Hugo Chapman and Sarah Vowles have selected works from the Department of Prints and Drawings which give a sense of some of the fundamental and novel elements that set Renaissance art apart from that of earlier periods, such as how light could be deployed by painters to create a sense of three-dimensionality and to heighten the dramatic impact of their painted narratives. At the same time the exhibition underlies how the perfection of the finished work,whether in paint or in stone, depended on many hours of preparation in the artist’s studio through making drawing after drawing. To take just one example from the show, the Titian black and white chalk study on blue paper allows us to share the moment when the Venetian master found the angle of the head, and the distribution of light, that expresses the fervent joy of one of the saints watching the figure of the Virgin Mary carried to heaven on a cloud above his head. Although Titian, in common with most of his contemporaries, probably never expected such a working design to be seen outside his studio after he had completed the painting in the Venetian church where it is still to be found the preservation of preparatory studies of this kind testifies to the long held appreciation of their artistic and aesthetic qualities. Our knowledge of such drawings gives us a sense of how Italian Renaissance paintings, from the arrangement of the figures down to individual expressions and gestures, were carefully planned on paper before the artist picked up his brush. That awareness of the graphic underpinning to Italian Renaissance art sharpens our appreciation of the effort involved in realising the great works to be found in Italy, as well as in numerous galleries throughout the world.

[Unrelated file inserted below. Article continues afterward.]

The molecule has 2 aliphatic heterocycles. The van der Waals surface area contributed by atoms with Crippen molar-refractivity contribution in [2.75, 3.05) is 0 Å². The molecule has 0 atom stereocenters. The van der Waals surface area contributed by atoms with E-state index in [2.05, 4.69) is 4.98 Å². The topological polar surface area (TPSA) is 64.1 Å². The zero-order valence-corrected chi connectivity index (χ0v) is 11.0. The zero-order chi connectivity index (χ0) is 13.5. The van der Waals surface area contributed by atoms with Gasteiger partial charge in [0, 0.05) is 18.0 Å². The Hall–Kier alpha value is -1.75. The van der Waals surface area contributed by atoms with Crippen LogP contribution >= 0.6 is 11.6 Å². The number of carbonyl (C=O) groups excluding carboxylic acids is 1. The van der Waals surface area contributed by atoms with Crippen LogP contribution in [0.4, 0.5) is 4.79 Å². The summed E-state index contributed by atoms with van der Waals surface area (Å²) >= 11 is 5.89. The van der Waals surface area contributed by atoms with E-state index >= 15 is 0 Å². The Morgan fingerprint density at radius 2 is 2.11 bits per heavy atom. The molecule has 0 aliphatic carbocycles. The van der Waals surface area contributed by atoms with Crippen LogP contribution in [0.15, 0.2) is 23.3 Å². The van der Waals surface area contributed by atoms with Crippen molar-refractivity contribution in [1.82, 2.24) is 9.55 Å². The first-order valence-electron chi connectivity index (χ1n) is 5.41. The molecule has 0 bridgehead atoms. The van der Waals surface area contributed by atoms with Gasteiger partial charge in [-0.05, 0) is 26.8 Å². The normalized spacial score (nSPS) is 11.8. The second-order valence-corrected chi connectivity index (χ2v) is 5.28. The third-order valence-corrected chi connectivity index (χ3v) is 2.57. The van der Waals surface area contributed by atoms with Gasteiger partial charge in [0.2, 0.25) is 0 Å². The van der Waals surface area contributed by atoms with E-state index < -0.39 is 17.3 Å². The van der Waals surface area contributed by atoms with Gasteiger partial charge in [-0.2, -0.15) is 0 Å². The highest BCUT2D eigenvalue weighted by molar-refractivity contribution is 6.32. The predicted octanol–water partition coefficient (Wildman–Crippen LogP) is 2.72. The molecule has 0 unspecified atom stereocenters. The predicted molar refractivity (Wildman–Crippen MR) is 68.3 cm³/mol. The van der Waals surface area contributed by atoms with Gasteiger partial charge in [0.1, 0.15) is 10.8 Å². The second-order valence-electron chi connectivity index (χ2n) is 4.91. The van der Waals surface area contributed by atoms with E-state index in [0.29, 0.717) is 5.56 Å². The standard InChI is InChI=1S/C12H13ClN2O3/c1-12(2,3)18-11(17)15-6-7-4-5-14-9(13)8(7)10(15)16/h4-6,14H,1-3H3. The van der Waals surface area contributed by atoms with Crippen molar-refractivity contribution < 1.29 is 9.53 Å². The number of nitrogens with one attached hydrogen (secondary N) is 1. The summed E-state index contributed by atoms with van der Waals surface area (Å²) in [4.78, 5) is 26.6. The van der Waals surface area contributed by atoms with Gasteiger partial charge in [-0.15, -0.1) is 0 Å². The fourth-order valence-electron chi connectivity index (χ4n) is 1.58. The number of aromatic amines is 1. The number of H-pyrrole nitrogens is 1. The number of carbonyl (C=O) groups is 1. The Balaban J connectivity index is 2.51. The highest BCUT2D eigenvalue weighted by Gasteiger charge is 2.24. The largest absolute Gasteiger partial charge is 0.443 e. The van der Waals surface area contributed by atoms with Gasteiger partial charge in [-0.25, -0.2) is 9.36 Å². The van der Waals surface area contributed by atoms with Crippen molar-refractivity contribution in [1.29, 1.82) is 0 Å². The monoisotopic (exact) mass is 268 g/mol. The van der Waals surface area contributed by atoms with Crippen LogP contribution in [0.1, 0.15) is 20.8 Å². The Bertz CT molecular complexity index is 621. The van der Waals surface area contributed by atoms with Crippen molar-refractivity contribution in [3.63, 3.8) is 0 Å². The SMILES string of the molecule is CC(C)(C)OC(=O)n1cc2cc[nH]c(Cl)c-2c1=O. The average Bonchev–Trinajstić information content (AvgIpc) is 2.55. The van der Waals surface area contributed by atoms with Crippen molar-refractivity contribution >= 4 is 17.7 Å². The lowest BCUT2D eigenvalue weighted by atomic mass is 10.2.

The exhibition includes a page from one of the earliest and most famous collectors of drawings: the sixteenth-century artist Giorgio Vasari, whose graphic collection chronicled the development of Italian art during the Renaissance period to complement his fundamental history of the subject, the Lives of Artists first published in 1550 and then in an expanded and revised form in 1568. That Vasari was a painter, as were many subsequent collectors of drawings, particularly in England, such as Peter Lely and Thomas Lawrence, underlines how drawings were valued as a creative resource that could continue to inform and instruct generation after generation of artists. The important role played by the painter Liu Dan in bringing the present exhibition to China suggests that even after half a millennia Italian Renaissance drawings have not lost their power to inspire today’s artists.
All of us at the British Museum would like to express our gratitude to our partners in China for their help and support: Chen Ruijin, Director; Liu Dan, Art Consultant; Xie Xiaoting, Special Assistant to the Director; Zhang Fan, Head of External Affairs; and Chinese curators. The curators of the exhibition would also like to thank the following colleagues at the British Museum for all their efforts in ensuring the success of the exhibition: Jenny Bescoby and her team in the conservation studio, Nina Harrison and Philip Jell in the Registrar's Office, and Olivia O’Leary and Jenny Parker in International Engagement. It is an exciting new chapter in the British Museum’s history for us to share our collection of Italian drawings with the Chinese public, and we look forward to discovering a new audience’s reaction to the rare insights that they provide of the creative thinking of some of the greatest Italian Renaissance artists.
Hartwig Fischer, Director of the British Museum